published an incredible story
by Burkhard Bilger on
) automated cars.
This story does for engineering what
All the President's Men
did for journalism: It makes decades of grueling work seem like a
picaresque adventure of discovery. Here are a few things about
self-driving cars that we learned from this article.
1. Self-driving cars are the future of yesterday.
We started hearing about Google's X division and its ambitious
projects just a few years ago, and we know that other companies,
), are developing similar ideas. But the driverless-car story
begins much earlier. In the late 1950s,
) worked on a "smart roads" concept, in which jet fighter-like cars
would be controlled by an electric cable and radio. Bilger's story
goes on to describe several other pre-Google attempts related to
2. Congress has its role in the growth of automated
Its goal is to have all ground-combat vehicles be autonomous by
2015. The Defense Advanced Research Projects Agency (DARPA), the
military's cutting-edge research arm that helped birth the
Internet, wasn't making much headway, so it held a race.
In 2004, DARPA challenged engineers to get an empty, fully robotic
car down 42 miles of twisting road in the Mojave Desert. Anthony
Levandowski, who is now a Google X engineer, thought far outside
the box and developed a self-driving motorcycle. His Berkley team
got some funding for it from
Advanced Micro Devices
(AMD). They were up against competition from Carnegie Mellon,
funded by GM, and Caltech with
(NOC). In the first challenge, the Carnegie team made it seven and
a half miles before crashing and burning. The motorcycle made it
just a few feet.
A rematch was staged, and DARPA offered twice the original prize
explains how that went down.
3. Google needs to be seriously secretive.
There is a sign at the entrance of Google's many cafeterias that
warns against the possibility of corporate spies following an
employee into the building.
4. Street View and Maps make millions of data corrections
The Google car engineers were first tasked with perfecting Street
View, which provides mapping data that is much more accurate than
5. The first prototype for the Google car was made for
The engineers didn't think that a self-driving car could make it on
city streets, but gave it a go for
6. The first test run of Google's robotic car on city
streets happened in 2008, and the car's non-driver had its own
The car made it through downtown San Francisco before getting stuck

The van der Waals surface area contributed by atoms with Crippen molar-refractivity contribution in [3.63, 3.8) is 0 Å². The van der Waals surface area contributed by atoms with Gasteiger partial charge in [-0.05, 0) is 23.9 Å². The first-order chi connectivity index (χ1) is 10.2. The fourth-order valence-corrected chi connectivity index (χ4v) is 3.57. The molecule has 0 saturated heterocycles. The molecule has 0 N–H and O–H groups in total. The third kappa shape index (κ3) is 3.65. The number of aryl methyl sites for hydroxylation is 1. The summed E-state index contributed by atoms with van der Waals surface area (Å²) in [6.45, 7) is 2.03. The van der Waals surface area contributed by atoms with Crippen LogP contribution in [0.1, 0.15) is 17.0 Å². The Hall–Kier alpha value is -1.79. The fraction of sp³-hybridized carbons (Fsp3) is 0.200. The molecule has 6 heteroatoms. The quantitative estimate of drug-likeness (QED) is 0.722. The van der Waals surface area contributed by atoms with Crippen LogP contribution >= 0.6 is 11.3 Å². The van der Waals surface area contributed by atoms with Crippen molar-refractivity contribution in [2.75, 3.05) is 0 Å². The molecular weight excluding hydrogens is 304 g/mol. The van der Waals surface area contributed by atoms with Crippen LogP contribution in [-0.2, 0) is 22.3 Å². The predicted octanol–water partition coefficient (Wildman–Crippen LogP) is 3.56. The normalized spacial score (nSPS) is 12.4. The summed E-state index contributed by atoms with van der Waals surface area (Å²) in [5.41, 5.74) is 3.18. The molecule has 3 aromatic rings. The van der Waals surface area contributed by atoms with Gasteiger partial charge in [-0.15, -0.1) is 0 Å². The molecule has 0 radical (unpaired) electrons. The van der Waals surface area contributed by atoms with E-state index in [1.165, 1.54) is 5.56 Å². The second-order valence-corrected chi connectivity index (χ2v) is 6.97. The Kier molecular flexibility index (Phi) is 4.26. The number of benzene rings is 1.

against a wall, but that was enough to get Larry Page and Sergey
Brin to approve the car project.
7. The latest prototype still needs the driver to take
control in certain situations.
When there is road work ahead, drivers get a one-mile warning
before having to drive manually.
8. No automotive engineers were hired at first.
The project's lead engineers wanted to bring in a new breed who
would think outside the box.
9. Google's founders make challenges for the car
To test the prototype's ability, Brin and Page design itineraries
that include busy San Francisco traffic, in which the human driver
is not allowed to even touch the brake. (Some of the California
road trips designed by Google's founders sound gorgeous.)
10. In development, the self-driving car was hopeless at
Abiding the law to the tee was problematic since, like an overly
polite Canadian, the car would not enter four-way intersections
until the streets were free of vehicles, which is not the way
humans drive. The article doesn't specify whether this issue has
11. The car's cameras could spot a 14-inch object 160 feet
It can also see traffic patterns far ahead down the road, so it
knows when to stop.
12. The self-drive function doesn't work well in the
The sensors get messed up when the lasers bounce off of shiny
Self-driving cars are expected to make us all a lot safer, but not
only people will benefit, as illustrated by one heartstring-pulling
episode that the article described:
"[Lead programmer Dmitri] Dolgov was riding through a wooded area
one night when the car suddenly slowed to a crawl. 'I was thinking,
What the hell? It must be a bug,' he told me. 'Then we noticed the
deer walking along the shoulder.' The car, unlike its riders, could
see in the dark."
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